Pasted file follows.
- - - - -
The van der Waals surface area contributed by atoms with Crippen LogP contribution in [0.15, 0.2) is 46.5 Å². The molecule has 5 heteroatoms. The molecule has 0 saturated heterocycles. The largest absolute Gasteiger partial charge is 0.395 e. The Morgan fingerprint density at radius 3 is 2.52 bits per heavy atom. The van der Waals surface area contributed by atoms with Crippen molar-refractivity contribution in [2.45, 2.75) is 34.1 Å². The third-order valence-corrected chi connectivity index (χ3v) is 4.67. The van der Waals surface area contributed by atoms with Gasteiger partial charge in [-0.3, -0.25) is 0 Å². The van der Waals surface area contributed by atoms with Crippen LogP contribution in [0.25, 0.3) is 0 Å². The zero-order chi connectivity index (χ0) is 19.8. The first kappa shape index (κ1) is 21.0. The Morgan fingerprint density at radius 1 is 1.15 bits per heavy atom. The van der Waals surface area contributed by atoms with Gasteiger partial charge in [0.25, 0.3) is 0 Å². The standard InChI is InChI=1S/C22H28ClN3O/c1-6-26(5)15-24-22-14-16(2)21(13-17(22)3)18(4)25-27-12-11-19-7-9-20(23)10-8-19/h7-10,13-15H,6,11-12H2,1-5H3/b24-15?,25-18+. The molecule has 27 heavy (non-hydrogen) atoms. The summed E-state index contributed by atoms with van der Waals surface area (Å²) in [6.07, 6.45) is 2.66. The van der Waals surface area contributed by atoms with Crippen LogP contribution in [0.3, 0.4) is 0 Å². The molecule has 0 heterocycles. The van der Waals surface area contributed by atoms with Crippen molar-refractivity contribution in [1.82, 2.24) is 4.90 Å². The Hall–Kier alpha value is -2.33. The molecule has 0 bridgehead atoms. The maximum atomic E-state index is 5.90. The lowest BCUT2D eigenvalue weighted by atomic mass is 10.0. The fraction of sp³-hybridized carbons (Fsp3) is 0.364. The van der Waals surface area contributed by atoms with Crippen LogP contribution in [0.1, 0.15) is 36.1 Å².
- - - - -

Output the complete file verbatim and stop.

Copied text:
The van der Waals surface area contributed by atoms with Crippen LogP contribution in [0.15, 0.2) is 46.5 Å². The molecule has 5 heteroatoms. The molecule has 0 saturated heterocycles. The largest absolute Gasteiger partial charge is 0.395 e. The Morgan fingerprint density at radius 3 is 2.52 bits per heavy atom. The van der Waals surface area contributed by atoms with Crippen molar-refractivity contribution in [2.45, 2.75) is 34.1 Å². The third-order valence-corrected chi connectivity index (χ3v) is 4.67. The van der Waals surface area contributed by atoms with Gasteiger partial charge in [-0.3, -0.25) is 0 Å². The van der Waals surface area contributed by atoms with Crippen LogP contribution in [0.25, 0.3) is 0 Å². The zero-order chi connectivity index (χ0) is 19.8. The first kappa shape index (κ1) is 21.0. The Morgan fingerprint density at radius 1 is 1.15 bits per heavy atom. The van der Waals surface area contributed by atoms with Gasteiger partial charge in [0.25, 0.3) is 0 Å². The standard InChI is InChI=1S/C22H28ClN3O/c1-6-26(5)15-24-22-14-16(2)21(13-17(22)3)18(4)25-27-12-11-19-7-9-20(23)10-8-19/h7-10,13-15H,6,11-12H2,1-5H3/b24-15?,25-18+. The molecule has 27 heavy (non-hydrogen) atoms. The summed E-state index contributed by atoms with van der Waals surface area (Å²) in [6.07, 6.45) is 2.66. The van der Waals surface area contributed by atoms with Crippen LogP contribution in [0.3, 0.4) is 0 Å². The molecule has 0 heterocycles. The van der Waals surface area contributed by atoms with Crippen molar-refractivity contribution in [1.82, 2.24) is 4.90 Å². The Hall–Kier alpha value is -2.33. The molecule has 0 bridgehead atoms. The maximum atomic E-state index is 5.90. The lowest BCUT2D eigenvalue weighted by atomic mass is 10.0. The fraction of sp³-hybridized carbons (Fsp3) is 0.364. The van der Waals surface area contributed by atoms with Crippen LogP contribution in [0.1, 0.15) is 36.1 Å².